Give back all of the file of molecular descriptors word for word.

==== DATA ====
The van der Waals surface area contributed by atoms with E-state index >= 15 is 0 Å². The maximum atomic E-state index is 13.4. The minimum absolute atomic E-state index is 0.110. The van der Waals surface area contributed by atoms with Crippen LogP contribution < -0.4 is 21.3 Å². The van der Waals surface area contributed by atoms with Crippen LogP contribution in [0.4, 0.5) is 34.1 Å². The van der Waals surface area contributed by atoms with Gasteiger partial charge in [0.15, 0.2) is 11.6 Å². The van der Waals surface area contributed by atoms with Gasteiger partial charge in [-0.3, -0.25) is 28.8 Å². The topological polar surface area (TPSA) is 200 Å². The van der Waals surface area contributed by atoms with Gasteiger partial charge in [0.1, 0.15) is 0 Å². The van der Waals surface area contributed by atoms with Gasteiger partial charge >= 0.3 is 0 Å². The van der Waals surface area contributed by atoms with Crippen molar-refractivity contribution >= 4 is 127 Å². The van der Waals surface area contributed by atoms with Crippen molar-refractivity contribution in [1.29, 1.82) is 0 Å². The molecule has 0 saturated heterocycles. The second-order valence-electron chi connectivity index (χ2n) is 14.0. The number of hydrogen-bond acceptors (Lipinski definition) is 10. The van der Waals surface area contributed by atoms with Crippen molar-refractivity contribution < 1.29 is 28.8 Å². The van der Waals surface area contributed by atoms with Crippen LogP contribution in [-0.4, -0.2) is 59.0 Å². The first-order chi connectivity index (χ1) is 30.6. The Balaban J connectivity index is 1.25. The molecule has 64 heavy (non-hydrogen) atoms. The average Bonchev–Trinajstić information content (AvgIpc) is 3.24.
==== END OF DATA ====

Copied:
The van der Waals surface area contributed by atoms with E-state index >= 15 is 0 Å². The maximum atomic E-state index is 13.4. The minimum absolute atomic E-state index is 0.110. The van der Waals surface area contributed by atoms with Crippen LogP contribution < -0.4 is 21.3 Å². The van der Waals surface area contributed by atoms with Crippen LogP contribution in [0.4, 0.5) is 34.1 Å². The van der Waals surface area contributed by atoms with Gasteiger partial charge in [0.15, 0.2) is 11.6 Å². The van der Waals surface area contributed by atoms with Gasteiger partial charge in [-0.3, -0.25) is 28.8 Å². The topological polar surface area (TPSA) is 200 Å². The van der Waals surface area contributed by atoms with Gasteiger partial charge in [0.1, 0.15) is 0 Å². The van der Waals surface area contributed by atoms with Gasteiger partial charge >= 0.3 is 0 Å². The van der Waals surface area contributed by atoms with Crippen molar-refractivity contribution >= 4 is 127 Å². The van der Waals surface area contributed by atoms with Crippen molar-refractivity contribution in [1.29, 1.82) is 0 Å². The molecule has 0 saturated heterocycles. The second-order valence-electron chi connectivity index (χ2n) is 14.0. The number of hydrogen-bond acceptors (Lipinski definition) is 10. The van der Waals surface area contributed by atoms with Crippen molar-refractivity contribution < 1.29 is 28.8 Å². The van der Waals surface area contributed by atoms with Crippen LogP contribution in [-0.4, -0.2) is 59.0 Å². The first-order chi connectivity index (χ1) is 30.6. The Balaban J connectivity index is 1.25. The molecule has 64 heavy (non-hydrogen) atoms. The average Bonchev–Trinajstić information content (AvgIpc) is 3.24.